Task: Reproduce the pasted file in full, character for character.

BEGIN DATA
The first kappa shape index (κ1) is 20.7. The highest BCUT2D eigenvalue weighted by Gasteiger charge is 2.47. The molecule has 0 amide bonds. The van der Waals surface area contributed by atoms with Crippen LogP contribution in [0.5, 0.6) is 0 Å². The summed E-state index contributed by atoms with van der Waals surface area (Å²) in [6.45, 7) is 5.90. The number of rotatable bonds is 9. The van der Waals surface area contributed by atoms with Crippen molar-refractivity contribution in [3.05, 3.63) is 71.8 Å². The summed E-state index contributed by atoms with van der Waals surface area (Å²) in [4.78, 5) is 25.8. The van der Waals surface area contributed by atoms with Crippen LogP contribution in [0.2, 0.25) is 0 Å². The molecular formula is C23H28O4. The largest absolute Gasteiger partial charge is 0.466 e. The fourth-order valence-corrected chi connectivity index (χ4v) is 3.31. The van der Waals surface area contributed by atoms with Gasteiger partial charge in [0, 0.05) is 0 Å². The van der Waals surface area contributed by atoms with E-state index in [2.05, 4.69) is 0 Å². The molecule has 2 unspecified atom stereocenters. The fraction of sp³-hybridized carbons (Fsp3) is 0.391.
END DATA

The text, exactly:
The first kappa shape index (κ1) is 20.7. The highest BCUT2D eigenvalue weighted by Gasteiger charge is 2.47. The molecule has 0 amide bonds. The van der Waals surface area contributed by atoms with Crippen LogP contribution in [0.5, 0.6) is 0 Å². The summed E-state index contributed by atoms with van der Waals surface area (Å²) in [6.45, 7) is 5.90. The number of rotatable bonds is 9. The van der Waals surface area contributed by atoms with Crippen molar-refractivity contribution in [3.05, 3.63) is 71.8 Å². The summed E-state index contributed by atoms with van der Waals surface area (Å²) in [4.78, 5) is 25.8. The van der Waals surface area contributed by atoms with Crippen LogP contribution in [0.2, 0.25) is 0 Å². The molecular formula is C23H28O4. The largest absolute Gasteiger partial charge is 0.466 e. The fourth-order valence-corrected chi connectivity index (χ4v) is 3.31. The van der Waals surface area contributed by atoms with Gasteiger partial charge in [0, 0.05) is 0 Å². The van der Waals surface area contributed by atoms with E-state index in [2.05, 4.69) is 0 Å². The molecule has 2 unspecified atom stereocenters. The fraction of sp³-hybridized carbons (Fsp3) is 0.391.